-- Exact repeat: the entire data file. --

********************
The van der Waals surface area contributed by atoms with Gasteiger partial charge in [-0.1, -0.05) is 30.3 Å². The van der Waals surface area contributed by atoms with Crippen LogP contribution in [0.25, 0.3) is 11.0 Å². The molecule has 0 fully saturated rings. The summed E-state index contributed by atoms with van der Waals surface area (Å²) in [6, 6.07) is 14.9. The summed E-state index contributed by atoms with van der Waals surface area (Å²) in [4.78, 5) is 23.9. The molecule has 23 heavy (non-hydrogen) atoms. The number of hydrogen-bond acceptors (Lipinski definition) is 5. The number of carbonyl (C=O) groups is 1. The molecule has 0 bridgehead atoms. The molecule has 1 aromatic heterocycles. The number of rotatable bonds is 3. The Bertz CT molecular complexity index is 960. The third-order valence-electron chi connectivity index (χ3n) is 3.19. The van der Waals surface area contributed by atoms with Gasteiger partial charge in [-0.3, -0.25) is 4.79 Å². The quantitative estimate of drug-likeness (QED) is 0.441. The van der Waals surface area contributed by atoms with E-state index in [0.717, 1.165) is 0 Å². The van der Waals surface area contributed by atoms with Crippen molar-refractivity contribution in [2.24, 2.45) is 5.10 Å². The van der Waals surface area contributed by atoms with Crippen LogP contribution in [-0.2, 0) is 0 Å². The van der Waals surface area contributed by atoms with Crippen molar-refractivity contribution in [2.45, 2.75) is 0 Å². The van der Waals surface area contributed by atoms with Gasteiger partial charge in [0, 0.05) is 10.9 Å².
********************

The van der Waals surface area contributed by atoms with Gasteiger partial charge in [-0.1, -0.05) is 30.3 Å². The van der Waals surface area contributed by atoms with Crippen LogP contribution in [0.25, 0.3) is 11.0 Å². The molecule has 0 fully saturated rings. The summed E-state index contributed by atoms with van der Waals surface area (Å²) in [6, 6.07) is 14.9. The summed E-state index contributed by atoms with van der Waals surface area (Å²) in [4.78, 5) is 23.9. The molecule has 23 heavy (non-hydrogen) atoms. The number of hydrogen-bond acceptors (Lipinski definition) is 5. The number of carbonyl (C=O) groups is 1. The molecule has 0 bridgehead atoms. The molecule has 1 aromatic heterocycles. The number of rotatable bonds is 3. The Bertz CT molecular complexity index is 960. The third-order valence-electron chi connectivity index (χ3n) is 3.19. The van der Waals surface area contributed by atoms with Gasteiger partial charge in [-0.3, -0.25) is 4.79 Å². The quantitative estimate of drug-likeness (QED) is 0.441. The van der Waals surface area contributed by atoms with E-state index in [0.717, 1.165) is 0 Å². The van der Waals surface area contributed by atoms with Crippen molar-refractivity contribution in [2.24, 2.45) is 5.10 Å². The van der Waals surface area contributed by atoms with Crippen LogP contribution in [-0.2, 0) is 0 Å². The van der Waals surface area contributed by atoms with Crippen molar-refractivity contribution in [2.45, 2.75) is 0 Å². The van der Waals surface area contributed by atoms with Gasteiger partial charge in [0, 0.05) is 10.9 Å².